Possibly the future of green energy: a catamaran that became the first boat in the world to produce hydrogen out at sea using just the power of the wind

A British start-up has designed technology that can generate storable energy on seagoing vessels. Ben Spencer discusses recent developments in an article on The Times website.


Hydrogen ahoy! Water-splitting yacht creates green energy as it sails

The catamaran skimming over the waves off the Essex coast looks like something a particularly enthusiastic sailor might race at weekends. But this cutting-edge carbon-fibre sailboat, whose wing-like hydrofoils lift it above the water, is, potentially, the future of green energy.

A little over a week ago it became the first boat in the world to produce hydrogen out at sea using just the power of the wind.

Racing along at speeds of up to 25 knots (just under 30mph) spins a propeller beneath the waves, which in turn drives a turbine and produces electricity to split water into hydrogen and oxygen.

On an overcast day off Brightlingsea, a two-hour test run filled a six-litre storage tank with clean, green hydrogen; the only by-product was oxygen, which was vented. The boat actually produced so much electricity that, if the tank had been bigger, it could have made 60 litres of hydrogen, sufficient to charge between 10 and 20 mobile phones.

That, of course, is not a lot of power. But in a bigger boat, with a bigger tank, on a longer voyage, the technology could generate much more. And while the test used a pre-filled tank of water as a source for electrolysis, in future it will use sea water, which will be pumped aboard and desalinated first.

Ben Medland, founder and chief executive of Drift Energy, the Hertfordshire-based start-up behind the project, said this is just the start. “We are thrilled to have produced the world’s first green hydrogen from a hydrofoil sailboat. We knew from computer modelling that our concept had huge potential. [But] these first sea trials prove our energy yachts work in the real world. We are delivering the world’s first mobile, renewable energy class.”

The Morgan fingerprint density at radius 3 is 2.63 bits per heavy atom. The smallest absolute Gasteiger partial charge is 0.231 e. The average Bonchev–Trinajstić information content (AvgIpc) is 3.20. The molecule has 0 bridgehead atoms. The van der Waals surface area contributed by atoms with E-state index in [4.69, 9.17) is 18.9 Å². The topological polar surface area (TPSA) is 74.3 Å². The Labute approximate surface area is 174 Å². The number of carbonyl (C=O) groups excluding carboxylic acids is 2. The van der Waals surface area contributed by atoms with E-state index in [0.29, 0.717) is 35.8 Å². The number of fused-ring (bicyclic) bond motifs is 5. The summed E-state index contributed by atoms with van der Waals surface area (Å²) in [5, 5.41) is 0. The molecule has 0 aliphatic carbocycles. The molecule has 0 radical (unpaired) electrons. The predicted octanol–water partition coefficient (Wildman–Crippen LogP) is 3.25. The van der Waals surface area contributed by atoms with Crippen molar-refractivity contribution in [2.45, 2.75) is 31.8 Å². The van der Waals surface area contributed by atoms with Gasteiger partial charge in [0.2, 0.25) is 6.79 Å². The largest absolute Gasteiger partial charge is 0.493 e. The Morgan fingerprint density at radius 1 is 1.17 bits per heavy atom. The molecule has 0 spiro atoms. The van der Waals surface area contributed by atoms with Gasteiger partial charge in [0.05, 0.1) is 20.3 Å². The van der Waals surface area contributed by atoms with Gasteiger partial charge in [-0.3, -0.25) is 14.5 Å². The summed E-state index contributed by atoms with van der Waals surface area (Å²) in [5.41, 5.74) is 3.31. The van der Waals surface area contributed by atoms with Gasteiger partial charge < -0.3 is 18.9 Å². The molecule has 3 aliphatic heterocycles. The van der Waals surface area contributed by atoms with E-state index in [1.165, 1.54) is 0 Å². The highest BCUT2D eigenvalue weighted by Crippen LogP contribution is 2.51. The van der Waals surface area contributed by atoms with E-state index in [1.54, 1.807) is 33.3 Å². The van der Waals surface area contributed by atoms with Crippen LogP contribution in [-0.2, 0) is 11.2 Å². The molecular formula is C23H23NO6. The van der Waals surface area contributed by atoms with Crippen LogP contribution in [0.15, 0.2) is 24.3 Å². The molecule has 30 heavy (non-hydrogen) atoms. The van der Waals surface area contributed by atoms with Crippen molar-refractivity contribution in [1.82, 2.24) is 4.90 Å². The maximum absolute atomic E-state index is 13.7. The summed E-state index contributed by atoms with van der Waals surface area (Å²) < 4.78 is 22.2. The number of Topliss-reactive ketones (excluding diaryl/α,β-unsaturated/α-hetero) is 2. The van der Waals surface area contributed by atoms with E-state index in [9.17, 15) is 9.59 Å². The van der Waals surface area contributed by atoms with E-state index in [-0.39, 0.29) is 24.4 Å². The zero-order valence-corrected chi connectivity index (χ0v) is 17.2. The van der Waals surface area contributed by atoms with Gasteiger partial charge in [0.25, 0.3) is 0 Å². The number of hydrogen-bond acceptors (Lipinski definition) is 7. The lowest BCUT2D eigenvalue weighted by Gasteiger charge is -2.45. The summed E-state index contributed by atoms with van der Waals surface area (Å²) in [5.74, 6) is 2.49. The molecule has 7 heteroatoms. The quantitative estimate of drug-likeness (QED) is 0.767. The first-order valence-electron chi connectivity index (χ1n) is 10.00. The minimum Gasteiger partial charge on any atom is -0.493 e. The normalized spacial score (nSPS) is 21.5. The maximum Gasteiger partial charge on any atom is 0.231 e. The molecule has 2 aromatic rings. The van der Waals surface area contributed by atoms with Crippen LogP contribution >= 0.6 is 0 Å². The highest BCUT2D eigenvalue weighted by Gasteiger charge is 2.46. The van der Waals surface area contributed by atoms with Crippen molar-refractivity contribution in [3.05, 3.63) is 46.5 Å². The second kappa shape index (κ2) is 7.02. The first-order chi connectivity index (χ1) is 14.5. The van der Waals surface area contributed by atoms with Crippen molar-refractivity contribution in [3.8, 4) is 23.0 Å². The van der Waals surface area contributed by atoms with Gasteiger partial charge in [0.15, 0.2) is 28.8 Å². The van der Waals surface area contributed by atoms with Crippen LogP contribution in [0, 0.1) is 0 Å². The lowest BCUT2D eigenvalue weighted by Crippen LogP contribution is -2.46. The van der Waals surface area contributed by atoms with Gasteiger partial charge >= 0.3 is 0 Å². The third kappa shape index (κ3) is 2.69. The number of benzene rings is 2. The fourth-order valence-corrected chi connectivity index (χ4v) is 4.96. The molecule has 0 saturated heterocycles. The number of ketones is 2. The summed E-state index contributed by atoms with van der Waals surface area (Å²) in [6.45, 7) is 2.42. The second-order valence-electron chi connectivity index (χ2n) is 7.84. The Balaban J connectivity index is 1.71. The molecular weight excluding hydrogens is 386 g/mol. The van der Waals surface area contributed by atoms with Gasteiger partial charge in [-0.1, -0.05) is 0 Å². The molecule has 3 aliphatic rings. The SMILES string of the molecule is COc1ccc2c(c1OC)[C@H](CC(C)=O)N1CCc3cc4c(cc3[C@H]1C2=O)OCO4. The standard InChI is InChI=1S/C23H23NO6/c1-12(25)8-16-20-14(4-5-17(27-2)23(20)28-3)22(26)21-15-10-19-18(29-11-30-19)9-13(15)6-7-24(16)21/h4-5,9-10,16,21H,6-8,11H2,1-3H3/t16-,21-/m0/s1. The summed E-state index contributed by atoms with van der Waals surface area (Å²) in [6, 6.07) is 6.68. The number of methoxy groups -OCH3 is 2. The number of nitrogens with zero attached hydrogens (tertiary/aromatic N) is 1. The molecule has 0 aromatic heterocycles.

Having proven the concept works with an 18ft (5.5m) racing boat, the company wants to replicate the process within a year on a yacht up to 130ft long, which would be capable of producing 250,000 litres or more of hydrogen per hour. Medland wants to have flotillas of unmanned energy yachts sailing the world’s oceans. “We see ourselves as delivering green hydrogen to any port anywhere in the world,” he said.

Hydrogen is seen as an essential part of the shift to a decarbonated world. It can be used as a way to store energy — by using electricity to produce hydrogen then burning it later to produce power — or to power ships, lorries, trains or aircraft. Eventually, it may be used in boilers to heat homes. Medland said his energy yachts could be used to refuel massive hydrogen-powered container ships out at sea, or to deliver hydrogen to offshore tankers or to ports, to be transported inland.

But why not just use established technology such as solar or wind to power the creation of green hydrogen?

Drift says its approach is much more efficient, because its boats can follow the wind, rather than waiting for the wind to come to them. The “secret ingredient” to achieving this efficiency, the company said, is artificial intelligence. Drift has teamed up with the London-based AI firm Faculty to plot routes around the Atlantic with the best wind conditions.

Using such an algorithm — which uses weather forecasts and sea conditions to change course in real time — Faculty has calculated a seven-day voyage from New York to Penzance would produce a load factor (the proportion of time the boat is producing maximum energy) of 72.5 per cent. In comparison, a stationary offshore wind farm, which only produces energy when the wind blows in its precise direction, has a load factor of 39 per cent. Onshore wind farms produce a load factor of 26 per cent and UK solar farms about 9 per cent.

Medland said: “Our vessels allow us to generate energy in the so-called Goldilocks wind zones — where the wind is just right — on the world’s oceans and then deliver it to wherever it is needed. It is very exciting.”

Andy Perry, director of energy transition and environment at Faculty, said: “The UK needs radical new ways to generate clean green energy if it is to reach net zero by 2050. Using AI to find the best sailing route to generate the most power in the shortest time means this new renewable energy class can make a meaningful contribution to the energy transition to a low-carbon future.”

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